. . . Tishkov: At the level of policy-makers and academic experts, westerners need to stop focusing on the defeat of communism and looking at the former USSR with designs, as a tabula rasa, full of natural resources. There should be no more support for separatist movements, and the NATO-Russia agreement shouldn't have been signed without a statement from the U.S. on the territorial integrity (territorial'naia tsel'nost') of Russia. When the president of Chechnya is received at a high level in the State Department, this is a violation of the United States' own rules about not supporting terrorism. The U.S. needs to get away from the image of Russia as having gone from being an evil empire (imperiia zla) to being called a mini-empire and a criminal state. There should be support for those in the U.S. who have been studying Russia for many years, who know it well, not for the army of neophytes who show up and tend to be well-funded, who manipulate the information they get, and talk more to fringe groups than anyone else.
Friday, June 12, 1998
On the second day of the colloquium, the participants' remarks frequently addressed more than one of the questions listed below at a time.
4. Does the concept of "national identity" have in fact historical or contemporary meaning?
5. Which other nations and cultures, or minority groups within Russia itself, are likely to influence Russia's conception of itself in the future, and in what ways?
6. One of the ways that a nation affirms its identity is through public monuments and national holidays. Which of the Soviet statues that were taken down and the post-Soviet ones that were erected are the most significant signs of a change in values? What about Soviet and post-Soviet holidays? Was the 850th anniversary of Moscow celebrated in a meaningful way? Will the burial of Nicholas II in July 1998, and the bicentenary of Pushkin's birth in 1999, serve as unifying events for the Russian people?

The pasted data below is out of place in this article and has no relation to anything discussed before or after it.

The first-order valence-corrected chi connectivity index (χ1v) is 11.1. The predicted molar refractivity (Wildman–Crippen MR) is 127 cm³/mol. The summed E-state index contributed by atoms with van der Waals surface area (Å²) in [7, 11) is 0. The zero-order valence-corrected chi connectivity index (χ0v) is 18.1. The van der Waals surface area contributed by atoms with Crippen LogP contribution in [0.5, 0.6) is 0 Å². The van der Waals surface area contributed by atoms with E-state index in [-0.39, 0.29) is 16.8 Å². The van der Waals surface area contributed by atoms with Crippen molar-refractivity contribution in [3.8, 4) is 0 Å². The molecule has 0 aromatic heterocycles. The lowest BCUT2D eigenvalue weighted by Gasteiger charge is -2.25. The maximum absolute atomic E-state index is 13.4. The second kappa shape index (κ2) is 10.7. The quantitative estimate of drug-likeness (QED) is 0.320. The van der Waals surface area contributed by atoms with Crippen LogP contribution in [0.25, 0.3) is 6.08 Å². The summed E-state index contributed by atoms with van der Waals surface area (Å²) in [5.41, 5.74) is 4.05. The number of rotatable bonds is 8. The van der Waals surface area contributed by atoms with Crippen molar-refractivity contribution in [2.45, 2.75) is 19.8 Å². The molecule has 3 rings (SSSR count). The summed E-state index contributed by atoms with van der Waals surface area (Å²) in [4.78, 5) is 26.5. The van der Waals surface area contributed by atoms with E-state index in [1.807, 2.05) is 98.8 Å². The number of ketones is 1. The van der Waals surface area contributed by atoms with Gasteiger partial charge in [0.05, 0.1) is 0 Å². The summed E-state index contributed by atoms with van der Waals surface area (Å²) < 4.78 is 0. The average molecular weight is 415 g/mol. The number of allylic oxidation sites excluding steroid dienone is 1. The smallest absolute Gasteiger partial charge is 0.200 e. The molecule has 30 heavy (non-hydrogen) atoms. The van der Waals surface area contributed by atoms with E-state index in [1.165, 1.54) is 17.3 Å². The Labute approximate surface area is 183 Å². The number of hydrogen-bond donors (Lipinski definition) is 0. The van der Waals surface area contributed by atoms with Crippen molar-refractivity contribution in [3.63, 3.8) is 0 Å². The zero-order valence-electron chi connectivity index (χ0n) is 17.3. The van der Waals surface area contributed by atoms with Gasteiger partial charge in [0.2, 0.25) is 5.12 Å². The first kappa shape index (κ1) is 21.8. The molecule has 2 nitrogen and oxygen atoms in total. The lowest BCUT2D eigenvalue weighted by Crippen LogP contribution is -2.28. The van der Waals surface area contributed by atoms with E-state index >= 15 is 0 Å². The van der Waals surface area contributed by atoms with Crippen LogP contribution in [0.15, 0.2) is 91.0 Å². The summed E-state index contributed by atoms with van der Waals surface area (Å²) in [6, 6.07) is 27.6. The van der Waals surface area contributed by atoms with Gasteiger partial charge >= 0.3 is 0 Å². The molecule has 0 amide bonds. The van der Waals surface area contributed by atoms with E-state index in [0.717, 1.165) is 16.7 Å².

Supplementary Questions (most of these were addressed at least briefly)
1. Would you characterize Russia as a "Christian" nation? Do you think that the Orthodox Church, and Orthodoxy among the people, will grow stronger over the next twenty years? Will other religions exercise more influence over Russians, or will religion simply play less of a role in Russian life?
2. In Central and Eastern European countries special laws have been passed to bar some former communist-era officials from further participation in government, a process known as lustration. In Russia there were calls after 1985 for repentance (pokaianie) from certain groups-more than individuals-but in general, significant numbers of Soviet-era officials are still in office. What explains this difference? The length of time the regime was in power? A different religious tradition? A different sense of how a nation achieves justice and finds truth?
3. Which post-Stalinist writers do you think will still be read widely in 2020? Are there writers and works that you used to value that no longer seem so important?